Both sides when there’s only one

“Whether they center their reporting on elected officials or everyday Americans, journalists are faced with a nearly impossible choice when it comes to the Republican Party.”

In his 2021 Nieman Lab prediction, C.W. Anderson detailed the dramatic shifts journalists made in response to the increasingly authoritarian President Trump. He asked: “…will it keep changing under Biden?” Sadly, it appears the answer is no. More than a dozen other predictions in this collection sound various alarm bells around the news media and their failure to defend democracy.

Though it survived an attempted coup and efforts by former President Trump and the Republican party to overthrow a democratically elected government, the United States’ democracy is in a dangerous backslide. For the first time, our country is on a list of those moving farther from democracy, toward authoritarianism. The report concludes that “democracy is resilient.” But democracy only works if we work it.

As Cornel West has pointed out, democracy is not a noun but rather a verb. “Democracy is not just a system of governance, as we tend to think of it, but a cultural way of being.” Culturally, we are moving away from democracy. As a dominant cultural and political force, the press stands to play a substantial role in our movement toward or from democracy. But under the familiar comfort of President Biden, the press has swiftly reverted to timeworn ways of reporting, despite flagrant and continued attempts by members of the Republican Party to dismantle our system of electoral democracy.

Academic approaches to the press fail to hold the news media accountable for its unique role in a democracy. Most academic studies of how the press covers politics try to understand the content through an informational lens (the substance of policy or issues) or a strategic lens (a game/strategy frame with winners and losers). These two models of reporting are positioned as foes, with considerably more normative value seen in the informational model. Instead of viewing political coverage through these frames, we should instead interrogate the role of the press in moving us closer to — or further from — democracy.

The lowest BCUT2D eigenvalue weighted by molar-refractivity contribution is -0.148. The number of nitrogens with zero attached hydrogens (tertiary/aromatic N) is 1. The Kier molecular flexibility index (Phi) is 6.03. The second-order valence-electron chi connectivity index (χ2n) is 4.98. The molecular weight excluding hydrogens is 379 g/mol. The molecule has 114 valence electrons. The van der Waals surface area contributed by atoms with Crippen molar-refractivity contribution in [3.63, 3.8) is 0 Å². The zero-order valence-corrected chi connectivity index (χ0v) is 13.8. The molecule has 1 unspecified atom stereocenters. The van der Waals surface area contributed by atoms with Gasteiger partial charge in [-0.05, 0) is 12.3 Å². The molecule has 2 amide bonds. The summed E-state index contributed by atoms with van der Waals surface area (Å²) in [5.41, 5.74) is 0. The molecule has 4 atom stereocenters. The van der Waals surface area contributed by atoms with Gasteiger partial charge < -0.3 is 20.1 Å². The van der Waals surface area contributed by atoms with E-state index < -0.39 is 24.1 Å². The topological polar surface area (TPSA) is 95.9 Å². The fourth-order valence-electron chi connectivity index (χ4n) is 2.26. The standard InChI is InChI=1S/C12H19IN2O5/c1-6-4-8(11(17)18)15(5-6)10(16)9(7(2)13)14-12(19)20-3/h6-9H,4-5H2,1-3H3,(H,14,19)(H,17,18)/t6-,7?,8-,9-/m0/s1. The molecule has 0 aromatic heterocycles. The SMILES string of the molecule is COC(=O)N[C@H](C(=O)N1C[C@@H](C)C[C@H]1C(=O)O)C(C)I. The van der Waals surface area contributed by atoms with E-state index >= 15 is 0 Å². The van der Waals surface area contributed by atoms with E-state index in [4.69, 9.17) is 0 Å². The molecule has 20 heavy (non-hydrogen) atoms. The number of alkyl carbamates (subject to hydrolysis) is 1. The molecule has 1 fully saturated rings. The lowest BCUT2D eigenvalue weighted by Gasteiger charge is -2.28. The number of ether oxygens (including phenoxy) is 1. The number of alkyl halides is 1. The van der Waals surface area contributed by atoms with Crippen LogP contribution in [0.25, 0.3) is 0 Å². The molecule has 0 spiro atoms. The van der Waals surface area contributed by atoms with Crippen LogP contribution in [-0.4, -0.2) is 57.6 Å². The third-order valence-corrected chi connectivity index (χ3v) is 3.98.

A democracy-centered frame values journalists who call anti-democratic acts what they are — and positions them within the democratic health of this nation, rather than as legitimate policy positions or as a winning/losing political strategy.

Why aren’t journalists already doing this? Certainly, most serious journalists would consider themselves ardent defenders of democracy. But the pernicious practice of objectivity allows journalists and their detractors to slip into a “both sides” model of reporting. This has made accountability journalism all too easy to criticize as biased — especially when holding those in power accountable for their attacks on democracy would result overwhelmingly in accounting for the authoritarian turn in the Republican Party.

But as academics, we can do more to support and encourage the press to defend democracy. A series of academic traditions — from sociology to political science to communication — study the role and workings of a press in societies and through that, find means to critique it. But our academic schemas fall short in conceptualizing what democracy-centered journalism might look like in practice. Scholars of the press have argued for a model of public journalism: press coverage that draws from, and at times is created in cooperation with, regular folks living in this country. Coverage like this would center citizens’ concerns rather than those of elected officials. But it would fail to meet this moment, where centering the concerns of millions of conservative Americans’ would only serve to legitimate lies and authoritarian tendencies.